Space: Canada’s Defence Space Program
© 2008 FrontLine Defence (Vol 5, No 6)

This issue of FrontLine Defence is dedicated to the Canadian Defence Space Program. As the Director of the recreated D Space D, nested under Chief Force Development (DND’s Space Champion), it gives me great pleasure to share with you our space capability development roadmap and thoughts on the growing importance that space plays on the defence and security agenda.

DRDC personnel discuss waveguide and feed horn equipment to be used on the 9.1-metre parabolic reflector.

The mandate of D Space D is to foster the development of a comprehensive defence space program to exploit the medium of space in order to contribute to the national defence, security, and sovereignty interests of Canada. An important part of this mandate is to understand our inherent dependency on space systems as well as properly characterize and, when possible, mitigate vulnerabilities in that very unique environment.

Space is more than just an environment through which we fly (orbit) Intelligence, Surveillance and Reconnaissance (ISR) ­sensors. The Sense component of space is important, and represents a major investment area in our program. Space, however, is also an environment with Command, Shield, Act, Generate and Sustain components. Addressing only one in isolation is a strategic mistake that limits our ability to fully exploit and provide assured access to space-based capabilities. It was that ­realization that led DND’s leadership to resurrect D Space D within CFD following its demise in 2006.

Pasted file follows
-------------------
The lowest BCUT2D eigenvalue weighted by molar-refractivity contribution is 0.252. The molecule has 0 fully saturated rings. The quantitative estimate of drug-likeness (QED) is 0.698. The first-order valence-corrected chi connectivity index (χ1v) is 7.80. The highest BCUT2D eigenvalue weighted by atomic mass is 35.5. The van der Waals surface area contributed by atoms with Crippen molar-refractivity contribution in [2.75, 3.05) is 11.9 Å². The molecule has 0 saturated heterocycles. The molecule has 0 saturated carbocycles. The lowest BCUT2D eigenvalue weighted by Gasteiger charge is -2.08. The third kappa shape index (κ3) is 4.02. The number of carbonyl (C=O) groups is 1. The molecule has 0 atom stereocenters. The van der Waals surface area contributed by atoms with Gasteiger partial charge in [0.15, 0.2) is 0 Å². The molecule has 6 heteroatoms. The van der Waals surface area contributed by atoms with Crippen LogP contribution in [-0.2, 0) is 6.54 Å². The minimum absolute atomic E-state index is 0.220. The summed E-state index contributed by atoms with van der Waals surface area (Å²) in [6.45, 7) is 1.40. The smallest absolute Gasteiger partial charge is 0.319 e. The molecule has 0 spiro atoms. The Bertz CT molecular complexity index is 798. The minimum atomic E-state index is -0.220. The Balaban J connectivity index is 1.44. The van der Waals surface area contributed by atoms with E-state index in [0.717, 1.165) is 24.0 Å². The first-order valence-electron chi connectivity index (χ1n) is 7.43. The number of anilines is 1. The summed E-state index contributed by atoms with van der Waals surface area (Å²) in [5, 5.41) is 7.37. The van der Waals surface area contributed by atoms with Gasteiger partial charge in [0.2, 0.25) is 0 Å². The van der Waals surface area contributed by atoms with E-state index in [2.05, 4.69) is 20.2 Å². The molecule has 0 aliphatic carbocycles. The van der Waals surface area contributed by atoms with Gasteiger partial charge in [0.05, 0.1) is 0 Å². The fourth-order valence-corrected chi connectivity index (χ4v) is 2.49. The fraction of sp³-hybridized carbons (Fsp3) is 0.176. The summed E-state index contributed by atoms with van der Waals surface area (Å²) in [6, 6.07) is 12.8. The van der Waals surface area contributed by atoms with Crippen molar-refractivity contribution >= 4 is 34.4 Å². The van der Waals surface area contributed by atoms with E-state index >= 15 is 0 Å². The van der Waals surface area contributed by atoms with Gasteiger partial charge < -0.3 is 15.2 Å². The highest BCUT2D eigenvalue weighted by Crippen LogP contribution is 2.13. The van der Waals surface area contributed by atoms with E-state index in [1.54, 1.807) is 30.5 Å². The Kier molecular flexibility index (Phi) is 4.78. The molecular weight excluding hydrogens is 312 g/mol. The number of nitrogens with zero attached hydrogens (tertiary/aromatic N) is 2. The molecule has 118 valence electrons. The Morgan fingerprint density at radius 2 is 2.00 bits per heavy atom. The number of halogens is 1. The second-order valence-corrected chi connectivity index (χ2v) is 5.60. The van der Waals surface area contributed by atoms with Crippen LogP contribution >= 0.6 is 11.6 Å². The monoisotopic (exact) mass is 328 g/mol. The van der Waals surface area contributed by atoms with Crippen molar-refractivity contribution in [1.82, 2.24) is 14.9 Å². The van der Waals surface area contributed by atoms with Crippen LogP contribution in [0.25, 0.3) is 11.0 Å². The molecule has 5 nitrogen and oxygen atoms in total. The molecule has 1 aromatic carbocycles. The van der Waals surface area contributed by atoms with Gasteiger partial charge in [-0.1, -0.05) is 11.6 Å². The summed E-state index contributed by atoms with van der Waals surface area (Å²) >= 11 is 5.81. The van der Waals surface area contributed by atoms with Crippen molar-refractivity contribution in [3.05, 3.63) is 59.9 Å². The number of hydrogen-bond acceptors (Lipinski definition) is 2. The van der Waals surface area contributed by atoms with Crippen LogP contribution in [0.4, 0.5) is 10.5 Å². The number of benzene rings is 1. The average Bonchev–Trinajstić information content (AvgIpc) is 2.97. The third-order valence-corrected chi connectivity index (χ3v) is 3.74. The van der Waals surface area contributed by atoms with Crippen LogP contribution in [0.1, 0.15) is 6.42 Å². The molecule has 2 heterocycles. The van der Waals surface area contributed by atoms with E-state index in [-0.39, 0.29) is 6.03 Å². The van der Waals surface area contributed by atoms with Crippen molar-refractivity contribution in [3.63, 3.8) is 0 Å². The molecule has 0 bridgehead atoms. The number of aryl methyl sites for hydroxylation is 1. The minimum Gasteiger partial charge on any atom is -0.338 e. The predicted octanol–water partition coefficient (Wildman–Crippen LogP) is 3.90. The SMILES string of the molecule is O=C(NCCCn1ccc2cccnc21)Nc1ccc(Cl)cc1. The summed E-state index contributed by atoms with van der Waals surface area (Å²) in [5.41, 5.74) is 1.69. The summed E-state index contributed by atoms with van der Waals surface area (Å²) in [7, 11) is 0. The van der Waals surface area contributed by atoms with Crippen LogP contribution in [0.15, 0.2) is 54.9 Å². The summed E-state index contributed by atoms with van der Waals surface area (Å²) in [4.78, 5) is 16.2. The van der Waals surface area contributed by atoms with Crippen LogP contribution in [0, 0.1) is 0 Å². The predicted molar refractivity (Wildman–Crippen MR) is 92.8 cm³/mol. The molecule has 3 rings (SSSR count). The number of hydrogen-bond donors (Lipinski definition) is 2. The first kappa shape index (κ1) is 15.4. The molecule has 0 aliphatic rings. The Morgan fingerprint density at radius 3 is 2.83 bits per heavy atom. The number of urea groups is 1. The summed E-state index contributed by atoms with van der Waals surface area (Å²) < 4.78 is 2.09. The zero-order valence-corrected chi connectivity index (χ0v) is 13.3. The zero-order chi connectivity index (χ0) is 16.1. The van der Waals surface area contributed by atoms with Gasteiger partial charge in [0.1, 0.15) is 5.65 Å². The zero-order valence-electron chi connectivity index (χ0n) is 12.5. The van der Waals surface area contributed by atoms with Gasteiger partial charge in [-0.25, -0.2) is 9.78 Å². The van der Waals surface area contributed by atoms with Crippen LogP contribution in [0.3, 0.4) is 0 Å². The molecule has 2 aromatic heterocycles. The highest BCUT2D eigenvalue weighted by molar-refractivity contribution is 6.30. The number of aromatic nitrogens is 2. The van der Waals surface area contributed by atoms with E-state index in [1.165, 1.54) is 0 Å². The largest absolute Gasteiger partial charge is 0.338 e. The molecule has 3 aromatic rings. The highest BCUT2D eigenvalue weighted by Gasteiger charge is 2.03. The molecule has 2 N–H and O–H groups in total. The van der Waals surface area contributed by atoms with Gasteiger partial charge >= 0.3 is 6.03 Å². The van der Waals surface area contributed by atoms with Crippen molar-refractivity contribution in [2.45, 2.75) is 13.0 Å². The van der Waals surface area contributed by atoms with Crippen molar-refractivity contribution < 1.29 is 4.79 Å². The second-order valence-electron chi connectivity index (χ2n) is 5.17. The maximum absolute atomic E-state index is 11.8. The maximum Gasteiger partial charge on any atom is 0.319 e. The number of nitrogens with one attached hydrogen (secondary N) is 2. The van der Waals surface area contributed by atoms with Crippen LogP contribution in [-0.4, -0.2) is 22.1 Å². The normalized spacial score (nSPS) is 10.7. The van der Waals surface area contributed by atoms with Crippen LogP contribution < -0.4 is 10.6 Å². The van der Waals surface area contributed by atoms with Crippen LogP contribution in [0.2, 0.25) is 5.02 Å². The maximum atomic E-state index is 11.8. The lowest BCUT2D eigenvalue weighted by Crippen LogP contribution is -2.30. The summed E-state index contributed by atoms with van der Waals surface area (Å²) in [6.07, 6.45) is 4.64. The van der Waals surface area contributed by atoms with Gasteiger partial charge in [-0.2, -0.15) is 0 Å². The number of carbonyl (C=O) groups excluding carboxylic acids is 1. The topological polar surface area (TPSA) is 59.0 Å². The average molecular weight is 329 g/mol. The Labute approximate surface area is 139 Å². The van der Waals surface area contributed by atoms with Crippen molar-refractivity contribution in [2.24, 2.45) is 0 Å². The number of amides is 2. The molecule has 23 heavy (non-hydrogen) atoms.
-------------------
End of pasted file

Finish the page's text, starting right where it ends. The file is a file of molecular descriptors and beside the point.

Today, Canadians, as well as most people in developed and developing countries, rely on space in the general conduct of their daily activities. Our financial systems, electrical grids, telecommunications, commercial fishery, agriculture, natural resource management and aircraft movements rely on Position, Navigation and Timing provided by the GPS constellation. Satellite communication is an area where the commercial market generated a demand for a space infrastructure that is now heavily leveraged by military forces worldwide. The information that fuels our national power flows through these space lines of communications.